Before she became the billionaire founder of shape wear company Spanx, Sara Blakely failed a lot. She didn't make it as a stand-up comedian. She couldn't become a lawyer like her dad because she failed the LSAT — twice.
After she ruled out law school due to a low LSAT score, Blakely got a job at Disney herding tourists into a ride at Epcot. She quit that job. She then sold fax-machines door to door for Danka, cold-called hundreds of people a day, and in the process learned the fundamentals of how to eventually grow her own business.
At age 27, Blakely relocated to Atlanta, Georgia, and while still working at Danka, spent the next two years and $5,000 savings researching and developing her hosiery idea. Upon inquiring, she found that there were no female patent lawyers operating in the entire state of Georgia. Unwilling to spend the $3,000-$5,000 quoted in legal fees, she instead wrote her own patent after purchasing a textbook from Barnes & Noble.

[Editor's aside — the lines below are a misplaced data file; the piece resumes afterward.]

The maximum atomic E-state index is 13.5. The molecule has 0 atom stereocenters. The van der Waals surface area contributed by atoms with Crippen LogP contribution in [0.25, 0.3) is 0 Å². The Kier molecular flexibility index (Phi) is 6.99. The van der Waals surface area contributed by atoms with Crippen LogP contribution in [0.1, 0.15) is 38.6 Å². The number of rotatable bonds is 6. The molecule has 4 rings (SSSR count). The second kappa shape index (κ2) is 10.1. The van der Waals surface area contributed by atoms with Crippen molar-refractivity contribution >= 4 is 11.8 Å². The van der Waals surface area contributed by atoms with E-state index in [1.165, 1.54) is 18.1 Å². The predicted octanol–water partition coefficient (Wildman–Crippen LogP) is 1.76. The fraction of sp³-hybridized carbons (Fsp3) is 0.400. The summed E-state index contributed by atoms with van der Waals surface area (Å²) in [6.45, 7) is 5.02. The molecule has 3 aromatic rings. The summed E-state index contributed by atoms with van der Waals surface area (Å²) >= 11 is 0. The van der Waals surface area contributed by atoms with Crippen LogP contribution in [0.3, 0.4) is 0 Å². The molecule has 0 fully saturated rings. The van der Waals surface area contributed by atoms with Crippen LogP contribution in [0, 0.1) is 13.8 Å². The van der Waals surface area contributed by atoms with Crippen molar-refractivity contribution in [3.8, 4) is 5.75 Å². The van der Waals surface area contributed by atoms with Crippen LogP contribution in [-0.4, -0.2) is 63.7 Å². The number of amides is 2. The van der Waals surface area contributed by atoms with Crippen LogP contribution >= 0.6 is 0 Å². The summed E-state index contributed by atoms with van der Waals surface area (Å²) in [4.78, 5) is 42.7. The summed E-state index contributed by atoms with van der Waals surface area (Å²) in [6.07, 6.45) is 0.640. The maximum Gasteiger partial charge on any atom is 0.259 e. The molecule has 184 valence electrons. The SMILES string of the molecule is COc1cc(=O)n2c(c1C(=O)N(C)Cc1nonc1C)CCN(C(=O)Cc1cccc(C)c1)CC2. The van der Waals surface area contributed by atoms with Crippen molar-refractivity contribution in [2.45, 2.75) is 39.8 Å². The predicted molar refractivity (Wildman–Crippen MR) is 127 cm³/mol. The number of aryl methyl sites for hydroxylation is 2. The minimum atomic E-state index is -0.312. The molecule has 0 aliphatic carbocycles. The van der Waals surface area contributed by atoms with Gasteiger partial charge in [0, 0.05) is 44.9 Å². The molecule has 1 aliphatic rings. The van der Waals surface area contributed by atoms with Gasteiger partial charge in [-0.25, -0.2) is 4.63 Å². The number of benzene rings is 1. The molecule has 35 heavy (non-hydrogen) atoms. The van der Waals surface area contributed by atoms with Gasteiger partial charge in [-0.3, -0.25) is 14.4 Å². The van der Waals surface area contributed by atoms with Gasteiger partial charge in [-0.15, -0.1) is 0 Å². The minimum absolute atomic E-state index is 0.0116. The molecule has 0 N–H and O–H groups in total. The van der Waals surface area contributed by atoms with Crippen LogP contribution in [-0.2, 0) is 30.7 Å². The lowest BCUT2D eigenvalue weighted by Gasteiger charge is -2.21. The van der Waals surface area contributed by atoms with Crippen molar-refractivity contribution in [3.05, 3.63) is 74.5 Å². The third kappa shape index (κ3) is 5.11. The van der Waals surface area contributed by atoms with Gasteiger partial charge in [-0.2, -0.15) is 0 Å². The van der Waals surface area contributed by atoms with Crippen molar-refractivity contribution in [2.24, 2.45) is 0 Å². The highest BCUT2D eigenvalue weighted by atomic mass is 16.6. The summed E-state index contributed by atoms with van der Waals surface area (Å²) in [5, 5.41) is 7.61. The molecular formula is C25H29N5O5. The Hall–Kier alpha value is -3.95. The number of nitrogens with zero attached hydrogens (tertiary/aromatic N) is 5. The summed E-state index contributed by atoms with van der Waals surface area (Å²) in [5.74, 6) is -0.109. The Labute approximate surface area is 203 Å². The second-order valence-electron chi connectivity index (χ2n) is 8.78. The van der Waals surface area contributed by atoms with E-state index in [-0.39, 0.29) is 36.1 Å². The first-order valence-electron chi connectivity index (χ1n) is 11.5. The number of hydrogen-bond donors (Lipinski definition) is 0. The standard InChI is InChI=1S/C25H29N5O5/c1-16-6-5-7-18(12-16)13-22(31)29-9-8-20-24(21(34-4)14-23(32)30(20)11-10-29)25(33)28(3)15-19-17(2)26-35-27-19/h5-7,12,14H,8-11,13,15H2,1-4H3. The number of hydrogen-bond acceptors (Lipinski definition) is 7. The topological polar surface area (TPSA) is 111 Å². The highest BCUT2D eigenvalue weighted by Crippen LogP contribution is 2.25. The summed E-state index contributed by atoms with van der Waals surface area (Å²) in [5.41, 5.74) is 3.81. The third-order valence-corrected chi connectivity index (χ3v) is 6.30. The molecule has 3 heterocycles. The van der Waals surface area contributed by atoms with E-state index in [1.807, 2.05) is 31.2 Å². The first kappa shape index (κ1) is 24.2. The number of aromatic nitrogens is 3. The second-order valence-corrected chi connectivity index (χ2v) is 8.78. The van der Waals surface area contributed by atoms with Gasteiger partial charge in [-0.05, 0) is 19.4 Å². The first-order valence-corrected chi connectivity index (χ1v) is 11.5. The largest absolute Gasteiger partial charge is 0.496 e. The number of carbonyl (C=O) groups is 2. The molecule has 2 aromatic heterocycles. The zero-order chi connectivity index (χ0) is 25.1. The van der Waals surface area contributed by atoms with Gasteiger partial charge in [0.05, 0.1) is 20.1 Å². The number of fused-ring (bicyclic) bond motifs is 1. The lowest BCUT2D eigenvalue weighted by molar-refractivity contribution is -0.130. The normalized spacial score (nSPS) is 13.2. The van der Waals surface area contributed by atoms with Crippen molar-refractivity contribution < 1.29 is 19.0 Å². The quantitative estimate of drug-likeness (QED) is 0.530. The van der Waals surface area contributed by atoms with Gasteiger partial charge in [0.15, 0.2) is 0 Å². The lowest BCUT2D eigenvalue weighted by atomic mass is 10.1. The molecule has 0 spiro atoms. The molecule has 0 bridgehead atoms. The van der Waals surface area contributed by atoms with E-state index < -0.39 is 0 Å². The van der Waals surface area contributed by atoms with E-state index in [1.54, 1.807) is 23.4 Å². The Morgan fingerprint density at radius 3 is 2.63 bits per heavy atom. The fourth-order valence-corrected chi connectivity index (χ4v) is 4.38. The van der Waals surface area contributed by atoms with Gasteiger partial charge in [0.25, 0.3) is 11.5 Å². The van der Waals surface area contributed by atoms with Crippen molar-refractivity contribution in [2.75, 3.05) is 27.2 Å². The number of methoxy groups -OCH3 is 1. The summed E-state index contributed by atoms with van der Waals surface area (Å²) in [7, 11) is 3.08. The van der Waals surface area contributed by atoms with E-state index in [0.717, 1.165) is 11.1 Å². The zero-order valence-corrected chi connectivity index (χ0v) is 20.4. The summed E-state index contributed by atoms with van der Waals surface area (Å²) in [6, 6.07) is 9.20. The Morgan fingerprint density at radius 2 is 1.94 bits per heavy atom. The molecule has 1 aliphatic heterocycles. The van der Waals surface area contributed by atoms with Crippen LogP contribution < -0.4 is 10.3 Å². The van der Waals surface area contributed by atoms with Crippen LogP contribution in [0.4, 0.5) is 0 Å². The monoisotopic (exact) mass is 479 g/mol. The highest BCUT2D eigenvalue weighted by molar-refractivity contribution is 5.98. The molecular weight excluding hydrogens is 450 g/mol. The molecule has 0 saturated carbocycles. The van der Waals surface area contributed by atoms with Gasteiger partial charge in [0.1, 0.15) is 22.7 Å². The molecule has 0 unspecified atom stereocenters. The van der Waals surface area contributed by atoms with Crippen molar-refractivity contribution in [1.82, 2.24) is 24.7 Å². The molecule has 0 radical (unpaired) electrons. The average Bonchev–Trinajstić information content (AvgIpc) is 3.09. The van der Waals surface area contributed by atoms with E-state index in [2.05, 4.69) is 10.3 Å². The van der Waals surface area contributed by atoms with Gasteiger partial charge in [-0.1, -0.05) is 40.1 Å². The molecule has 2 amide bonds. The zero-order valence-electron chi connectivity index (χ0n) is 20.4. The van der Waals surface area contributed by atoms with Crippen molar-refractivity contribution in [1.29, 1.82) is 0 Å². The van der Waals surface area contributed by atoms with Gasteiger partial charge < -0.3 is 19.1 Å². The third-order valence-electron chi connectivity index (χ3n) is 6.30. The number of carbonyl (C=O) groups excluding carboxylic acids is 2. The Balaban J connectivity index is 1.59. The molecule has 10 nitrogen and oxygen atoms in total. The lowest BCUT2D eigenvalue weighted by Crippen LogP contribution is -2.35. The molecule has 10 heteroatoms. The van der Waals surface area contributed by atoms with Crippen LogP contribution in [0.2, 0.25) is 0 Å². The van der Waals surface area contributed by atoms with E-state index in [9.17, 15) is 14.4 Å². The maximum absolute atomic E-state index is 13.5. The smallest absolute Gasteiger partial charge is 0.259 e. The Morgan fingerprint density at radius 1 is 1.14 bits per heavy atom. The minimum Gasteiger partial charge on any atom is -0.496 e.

Blakely then drove to North Carolina, the location of most of America's hosiery mills, to present her idea. She was turned away by every representative, however; used to dealing with established companies, they did not see the value of her idea. Two weeks after arriving home from her North Carolina trip, Blakely received a call from a male mill operator based in Asheboro, North Carolina, who offered to support Blakely's concept, as he had received strong encouragement from his two daughters. Blakely further explained in 2011 that the experience of developing her idea also revealed to her that the hosiery manufacturing industry was overseen solely by men who were not using the products they were producing.
Spanx has quickly grown to be the household name in hosiery with celebrities including Kim Kardashian and Jessica Alba jumping on the bandwagon. TIME even named Blakely one of the world’s 100 most influential people.
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